MADISON, Wis. — Mentor Graphics announced Tuesday the acquisition of XS Embedded GmbH, a Villengen-Schwenningen, Germany-based developer of automotive system architectures and hardware reference platforms.
The deal makes Mentor by far “the most complete” automotive embedded system company in the world, claimed Glenn Perry, general manager of Mentor’s Embedded Systems division, during a press briefing.
The tool vendor has been steadily amassing automotive-related system and software properties, since 1995 when the company bought Microtec Research to make its first foray into the embedded market.
Throughout the 2000’s, Mentor has continued a march into the automotive embedded market with a series of acquisitions. The company placed particular focus on Autosar, Linux, In-Vehicle Infotainment (IVI) and GENIVI, a non-profit industry alliance working on an open-source development platform for IVI.
XS Embedded, with its roots in Harman/Becker Automotive Systems GmbH, develops automotive-grade hardware systems, along with software solutions. They include an automotive-ready reference board, called AXSB, based on TI’s Jacinto 6 processor, and an automotive compute system using Freescale’s i.MX processor.
The addition of XS Embedded’s team and product lines brings two benefits to Mentor’s automotive customers, said Perry. Carmakers will be able to launch a product more quickly, with a head start in optimizing their hardware and software.
Of course, SoC suppliers already offer automotive SoCs with their reference designs. Perry, however, cautioned: “Often, those reference designs are not automotive grade. They are usually developed for use in different systems across many markets.”
For carmakers and Tier Ones investigating and verifying whether such a general-purpose reference design can meet automotive specs will be a time-consuming process, Perry stressed. While making such efforts, “they could easily miss a window of opportunities to launch their new products,” he warned.
Further, carmakers “could also miss the deadline for software and hardware architecture optimization.” By providing car OEMs with already optimized hardware designs, and polished and refined IPs, Mentor hopes to give them “a tremendous head start,” according to Perry.
The agreement between the two companies reflects “the extreme complexity” automakers and Tier Ones face today when they develop a new car, said Rainer Oder, managing director of XS Embedded. Automotive customers are pressed to find solutions that make hardware/software verification and optimization easier and faster.
More and more functions are getting crammed into a tiny SoC – in order to save cost and area. Coming soon is the use of a single processor to run different operating systems – Linux, Android and Nucleus RTOS — by using hypervisor. Virtualization is the key, but verification for such an SoC won’t be a cakewalk.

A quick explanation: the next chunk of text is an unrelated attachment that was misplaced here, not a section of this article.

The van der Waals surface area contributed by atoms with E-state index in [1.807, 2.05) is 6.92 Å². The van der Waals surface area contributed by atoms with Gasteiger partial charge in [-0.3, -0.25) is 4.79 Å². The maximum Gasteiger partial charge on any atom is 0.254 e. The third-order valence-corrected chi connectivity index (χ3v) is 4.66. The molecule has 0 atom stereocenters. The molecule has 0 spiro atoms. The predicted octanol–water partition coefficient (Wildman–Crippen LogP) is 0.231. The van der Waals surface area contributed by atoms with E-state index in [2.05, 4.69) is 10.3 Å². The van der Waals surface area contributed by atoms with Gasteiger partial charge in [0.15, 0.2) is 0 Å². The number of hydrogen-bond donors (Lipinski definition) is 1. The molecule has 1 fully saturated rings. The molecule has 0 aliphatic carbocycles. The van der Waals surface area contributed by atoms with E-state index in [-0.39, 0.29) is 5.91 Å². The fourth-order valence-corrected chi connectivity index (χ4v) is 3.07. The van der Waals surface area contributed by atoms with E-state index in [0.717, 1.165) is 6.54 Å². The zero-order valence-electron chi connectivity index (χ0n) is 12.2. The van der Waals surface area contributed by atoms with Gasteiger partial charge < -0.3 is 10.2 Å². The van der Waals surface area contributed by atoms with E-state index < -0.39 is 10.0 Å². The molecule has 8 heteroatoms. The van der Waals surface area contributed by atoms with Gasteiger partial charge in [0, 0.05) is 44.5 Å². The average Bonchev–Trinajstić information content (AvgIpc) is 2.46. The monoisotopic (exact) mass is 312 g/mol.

Complicating matters is a trend toward bringing together what used to be many separate boxes into a fewer boxes inside a car. The Advanced Driver Assistance System (ADAS) and Driver Information and IVI System, for example, are rapidly moving toward integration. Again, squeezing all this into a combined box can only make the verification process harder.
Oder also noted that more consumers are bringing their own devices — cellphones and tablets — into the car. Carmakers are forced to design both “isolation” and “updatability” for mobile devices “within the constraints of cars,” he explained. Isolation will be critical, said Oder, because “you don’t want an Android phone, for example, to interact with an in-vehicle bus system, thus a phone ends up remotely hitting the car’s brake.”
Fastboot and noise cancellation
XS Embedded is known for its software featuring a few key advantages over competitors. One is “fastboot” on Linux. “We can bring up images within 2 seconds from a rearview camera,” said Oder.
Another is audio processing, with software that offers active noise cancellation. Used inside a car, it can “filter out road noises” and create “a calm environment,” according to Oder. XS Embedded is already engaged with two unnamed OEMs on this software, he added.
Bringing XS Embedded together with Mentor’s automotive embedded systems’ group has one significant advantage, Perry summed up. It helps Mentor’s plan to “invest in a future where safety-certified blocks will be integrated.”
Mentor already has various automotive design teams with different engineering disciplines working on projects that range from ECUs, PCBs, cables and cable harnessing to embedded software and verification tools.
“These blocks will need to talk to one another; and their engineering teams must find ways to exchange information,” said Perry. Bridging disparate automotive engineering efforts will be critical to “accelerate in-vehicle network connectivity, and to optimize hardware and software partitioning,” Perry explained.
— Junko Yoshida, Chief International Correspondent, EE Times